The vague legislative texts and directives about cargo securing were approached in a decided manner. The experts here referred mainly to the EN Standards (EN12195- 1: 2010, EN 12642-03:2017, EN 12642 XL, among others). The confusion resulting from further directives and recommendations, such as the VDI guidelines or the CTU Code 2014, was made obvious. In this context, the code created by EUMOS (EUMOS 40509:2012) is a helpful supplement to the jungle of guidelines. It became clear that the legislative texts are too imprecise in their formulations and, in their deficient translations, partially ambiguous. This is where the transparency that needs to be created is missing. In order to simplify international transport routes, a uniform legislation is being developed which is to apply to all of Europe and potentially even beyond those limits. Only in this way can efficiency be increased and the transport routes secured eloquently.


Theory and practice: Everyday life on the front line

There were many interesting contributions, which presented problems in a solution-oriented manner, mainly by way of various practical examples. During this, different perspectives on the topic were raised. The federal police and police services explained their view as inspectors of cargo units, and their often-startling examples caused some incredulous laughter and some concerned silence in the audience. And the many companies reporting their personal experience also showed the manifold situations in which one can find oneself within the topic of safe logistics. Apart from numerous valuable tricks and tips, partial aspects such as packaging with foil or the securing of cargo units through lashing methods and the associated products were also put into focus. Scientists and manufacturers presented the latest results of their research.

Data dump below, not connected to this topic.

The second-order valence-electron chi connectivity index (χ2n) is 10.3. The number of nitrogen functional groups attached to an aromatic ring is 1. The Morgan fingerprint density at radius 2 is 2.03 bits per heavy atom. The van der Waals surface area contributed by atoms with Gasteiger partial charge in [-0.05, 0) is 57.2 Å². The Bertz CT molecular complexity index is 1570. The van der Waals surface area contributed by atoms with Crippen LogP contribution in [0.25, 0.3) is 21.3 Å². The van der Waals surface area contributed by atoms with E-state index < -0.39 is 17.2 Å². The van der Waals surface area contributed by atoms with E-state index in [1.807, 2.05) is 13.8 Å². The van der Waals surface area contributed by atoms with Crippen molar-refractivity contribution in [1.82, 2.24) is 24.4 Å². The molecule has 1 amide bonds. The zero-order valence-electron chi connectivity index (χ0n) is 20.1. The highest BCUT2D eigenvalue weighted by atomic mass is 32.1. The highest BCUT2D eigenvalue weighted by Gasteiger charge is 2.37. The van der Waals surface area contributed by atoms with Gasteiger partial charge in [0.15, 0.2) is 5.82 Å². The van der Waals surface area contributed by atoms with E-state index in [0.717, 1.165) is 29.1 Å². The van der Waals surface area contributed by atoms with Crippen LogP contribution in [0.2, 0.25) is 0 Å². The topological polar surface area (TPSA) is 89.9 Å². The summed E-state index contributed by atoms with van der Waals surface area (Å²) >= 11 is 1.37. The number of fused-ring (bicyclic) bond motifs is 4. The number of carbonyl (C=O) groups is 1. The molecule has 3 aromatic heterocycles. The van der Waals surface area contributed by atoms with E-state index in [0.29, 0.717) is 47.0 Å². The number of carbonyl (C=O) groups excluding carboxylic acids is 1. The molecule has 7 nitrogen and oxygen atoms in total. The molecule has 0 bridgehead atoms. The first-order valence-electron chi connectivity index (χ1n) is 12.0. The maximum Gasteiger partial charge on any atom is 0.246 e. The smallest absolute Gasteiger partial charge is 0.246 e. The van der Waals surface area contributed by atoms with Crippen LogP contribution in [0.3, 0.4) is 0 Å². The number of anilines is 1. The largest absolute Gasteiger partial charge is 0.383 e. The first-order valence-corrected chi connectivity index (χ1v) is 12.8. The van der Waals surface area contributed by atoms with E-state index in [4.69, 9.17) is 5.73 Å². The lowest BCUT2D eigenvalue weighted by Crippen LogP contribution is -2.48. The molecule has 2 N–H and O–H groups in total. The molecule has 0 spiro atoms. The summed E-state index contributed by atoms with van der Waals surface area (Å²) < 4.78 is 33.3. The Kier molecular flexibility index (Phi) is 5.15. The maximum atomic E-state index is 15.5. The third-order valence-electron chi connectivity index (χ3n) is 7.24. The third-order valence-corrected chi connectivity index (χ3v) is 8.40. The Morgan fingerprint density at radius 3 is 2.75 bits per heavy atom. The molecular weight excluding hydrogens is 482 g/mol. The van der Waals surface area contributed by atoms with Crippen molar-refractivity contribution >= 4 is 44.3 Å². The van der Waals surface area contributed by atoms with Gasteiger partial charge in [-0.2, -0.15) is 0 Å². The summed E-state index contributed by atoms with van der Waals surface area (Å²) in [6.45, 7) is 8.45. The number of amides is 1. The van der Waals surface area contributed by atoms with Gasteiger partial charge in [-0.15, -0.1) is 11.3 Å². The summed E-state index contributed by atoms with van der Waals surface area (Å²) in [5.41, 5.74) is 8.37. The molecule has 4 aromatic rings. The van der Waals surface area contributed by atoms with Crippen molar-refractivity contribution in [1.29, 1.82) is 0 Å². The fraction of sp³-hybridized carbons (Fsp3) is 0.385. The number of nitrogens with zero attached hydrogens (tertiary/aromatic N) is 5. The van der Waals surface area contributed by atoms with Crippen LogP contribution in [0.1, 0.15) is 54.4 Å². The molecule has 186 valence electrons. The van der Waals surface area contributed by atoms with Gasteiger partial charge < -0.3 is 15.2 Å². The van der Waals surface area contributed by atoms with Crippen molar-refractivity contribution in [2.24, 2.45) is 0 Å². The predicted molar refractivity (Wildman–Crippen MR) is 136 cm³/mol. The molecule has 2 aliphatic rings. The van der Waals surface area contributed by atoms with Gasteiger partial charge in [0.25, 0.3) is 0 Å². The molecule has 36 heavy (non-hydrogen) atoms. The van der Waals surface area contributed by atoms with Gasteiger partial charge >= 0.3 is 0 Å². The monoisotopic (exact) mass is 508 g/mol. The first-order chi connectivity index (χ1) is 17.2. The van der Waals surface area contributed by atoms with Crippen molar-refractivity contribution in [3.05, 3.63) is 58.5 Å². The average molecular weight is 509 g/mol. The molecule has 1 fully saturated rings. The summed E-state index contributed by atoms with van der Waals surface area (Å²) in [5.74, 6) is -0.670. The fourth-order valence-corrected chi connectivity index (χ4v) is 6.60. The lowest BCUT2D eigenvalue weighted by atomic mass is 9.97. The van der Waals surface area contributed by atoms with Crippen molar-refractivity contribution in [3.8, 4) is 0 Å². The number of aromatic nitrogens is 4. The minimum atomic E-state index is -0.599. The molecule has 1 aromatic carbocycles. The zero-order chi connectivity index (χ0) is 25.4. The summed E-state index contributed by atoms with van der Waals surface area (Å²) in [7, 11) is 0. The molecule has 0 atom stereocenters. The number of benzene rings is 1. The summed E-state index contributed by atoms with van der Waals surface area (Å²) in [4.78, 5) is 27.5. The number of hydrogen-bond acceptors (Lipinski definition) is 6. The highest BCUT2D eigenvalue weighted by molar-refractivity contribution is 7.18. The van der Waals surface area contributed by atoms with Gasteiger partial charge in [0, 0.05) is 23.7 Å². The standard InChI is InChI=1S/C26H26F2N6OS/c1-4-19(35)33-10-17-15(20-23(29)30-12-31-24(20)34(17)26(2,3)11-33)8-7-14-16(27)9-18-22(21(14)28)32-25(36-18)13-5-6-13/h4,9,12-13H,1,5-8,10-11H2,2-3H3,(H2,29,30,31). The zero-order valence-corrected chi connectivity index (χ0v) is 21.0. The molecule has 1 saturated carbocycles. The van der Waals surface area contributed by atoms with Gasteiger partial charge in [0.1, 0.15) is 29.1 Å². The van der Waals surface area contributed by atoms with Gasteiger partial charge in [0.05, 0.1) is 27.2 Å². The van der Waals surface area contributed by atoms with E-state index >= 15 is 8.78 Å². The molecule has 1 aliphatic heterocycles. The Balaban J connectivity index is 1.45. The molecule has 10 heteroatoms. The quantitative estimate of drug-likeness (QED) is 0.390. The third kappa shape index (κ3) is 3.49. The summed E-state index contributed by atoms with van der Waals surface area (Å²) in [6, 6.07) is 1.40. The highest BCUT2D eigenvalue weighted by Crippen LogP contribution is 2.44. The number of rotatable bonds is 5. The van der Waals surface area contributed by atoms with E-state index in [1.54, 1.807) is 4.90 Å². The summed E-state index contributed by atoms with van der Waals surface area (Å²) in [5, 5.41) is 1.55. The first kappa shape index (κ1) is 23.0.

Who were the speakers?